However, Arthur never worried about it (not really, he did worry, but he never had an opportunity to address the matter since Merlin always brushed off the concerned inquiries). Then the inevitable happened; Camelot went to war with Mercia. In the chaos of preparation, Arthur was run ragged with training, with preparing all the hassles of war (food, water, shelter, clothing, weaponry, cavalry, soldiers, dear God why won't the list end—) Merlin's dwindling appearances to attend to Arthur were unnoticed. Then,

"Where have you been hiding?" Hiding wasn't quite an apt description. Disappearing would've been more accurate. Merlin didn't so much turn up; it was more that he would turn up very, very late and without prompt.

They were in one of the unnamed forests of Mercia (where locals whispered the ghosts lived) and Merlin had turned up to feed more branches into the thin campfire with lots of dry wood to minimise smoke.

"Sire, you noticed. I'm touched."

While Merlin's voice had that dry edge and warmth that made it so distinctively familiar, Arthur's sharp eyes noted how baggy the clothes seemed on the other (and Merlin was a stick to begin with, and it didn't help that he started some stupid vegetarian diet a few months back). Arthur had raised an eyebrow, unamused (—too many deaths to be laughing, too many causalities to be sleeping).

Merlin relented, a gauntness creeping into his dark eyes as he said, "I've been keeping busy by doing some training of my own."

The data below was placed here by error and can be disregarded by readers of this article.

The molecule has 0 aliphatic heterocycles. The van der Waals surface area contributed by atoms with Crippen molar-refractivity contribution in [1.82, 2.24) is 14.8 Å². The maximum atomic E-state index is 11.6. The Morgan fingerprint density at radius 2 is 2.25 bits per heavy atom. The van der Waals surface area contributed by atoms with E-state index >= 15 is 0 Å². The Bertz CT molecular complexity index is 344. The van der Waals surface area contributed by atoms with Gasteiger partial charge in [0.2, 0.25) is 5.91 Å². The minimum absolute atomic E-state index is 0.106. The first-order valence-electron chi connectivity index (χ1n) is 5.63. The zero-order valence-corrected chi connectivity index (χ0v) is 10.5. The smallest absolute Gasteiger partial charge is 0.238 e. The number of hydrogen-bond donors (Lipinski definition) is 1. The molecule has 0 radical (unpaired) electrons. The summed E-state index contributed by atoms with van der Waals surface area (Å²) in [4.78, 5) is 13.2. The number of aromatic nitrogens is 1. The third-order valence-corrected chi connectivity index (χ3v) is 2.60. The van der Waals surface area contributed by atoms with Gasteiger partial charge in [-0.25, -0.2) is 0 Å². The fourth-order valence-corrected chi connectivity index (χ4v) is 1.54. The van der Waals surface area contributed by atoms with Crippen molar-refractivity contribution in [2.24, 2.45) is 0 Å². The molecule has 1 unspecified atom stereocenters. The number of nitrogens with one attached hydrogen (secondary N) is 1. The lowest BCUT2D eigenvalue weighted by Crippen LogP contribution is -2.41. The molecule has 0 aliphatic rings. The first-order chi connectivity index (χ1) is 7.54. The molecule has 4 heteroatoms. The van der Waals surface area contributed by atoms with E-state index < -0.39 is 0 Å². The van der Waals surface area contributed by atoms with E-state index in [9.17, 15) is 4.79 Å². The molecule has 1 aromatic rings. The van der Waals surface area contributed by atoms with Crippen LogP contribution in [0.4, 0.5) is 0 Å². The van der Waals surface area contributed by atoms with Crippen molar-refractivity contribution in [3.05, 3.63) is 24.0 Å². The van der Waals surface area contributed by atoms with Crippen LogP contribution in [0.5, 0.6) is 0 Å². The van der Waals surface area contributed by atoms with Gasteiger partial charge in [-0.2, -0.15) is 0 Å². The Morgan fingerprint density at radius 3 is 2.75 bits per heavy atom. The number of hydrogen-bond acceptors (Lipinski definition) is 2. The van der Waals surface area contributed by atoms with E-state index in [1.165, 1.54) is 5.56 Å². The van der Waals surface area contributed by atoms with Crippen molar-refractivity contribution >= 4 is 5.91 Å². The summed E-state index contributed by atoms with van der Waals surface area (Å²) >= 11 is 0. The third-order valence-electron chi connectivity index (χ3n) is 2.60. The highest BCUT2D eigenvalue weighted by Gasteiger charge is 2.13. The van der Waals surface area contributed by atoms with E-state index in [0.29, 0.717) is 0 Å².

The fire threw strange shadows on Merlin's cheekbones, and he wondered since when was his manservant (though really, deep down Arthur could feel they were equals) was so skinny, so thin, so damned fragile looking?

Arthur had every right to be sceptical. "What type of training?"

And then Merlin threw Arthur a pitying look, one that said I know you're not that stupid and then his eyes darted off to the king, where he stood in full battle gear around a table littered with scrolls. The campfire could explain away the stink of smoke, but not that of brimstone and charred herbs (and magic, Arthur couldn't forget about the smell of that).

Since no one else but him could smell volcanic ash and burnt thyme (and magic, which smelled like the springtime air and rain water and oh fuck it, it smelled like something entirely Merlin as well, as if Merlin and magic were the one and the same) Arthur let it go and walked to join his father. Merlin's eyes burned into his back, but when he turned around, the man had disappeared again.

That was the last he saw his servant for days. In the first three days, Arthur was too preoccupied to noticed, since he was on the battlefield, slaughtering (nameless men, innocent men probably forced into battle by conscription, all of them faceless) soldiers. He was stunned no arrow touched him, and blades could barely nick his skin. A part of him felt invincible, but there was that feeling of distinct vulnerability, too, as if he was relying on God, rather than his own two hands.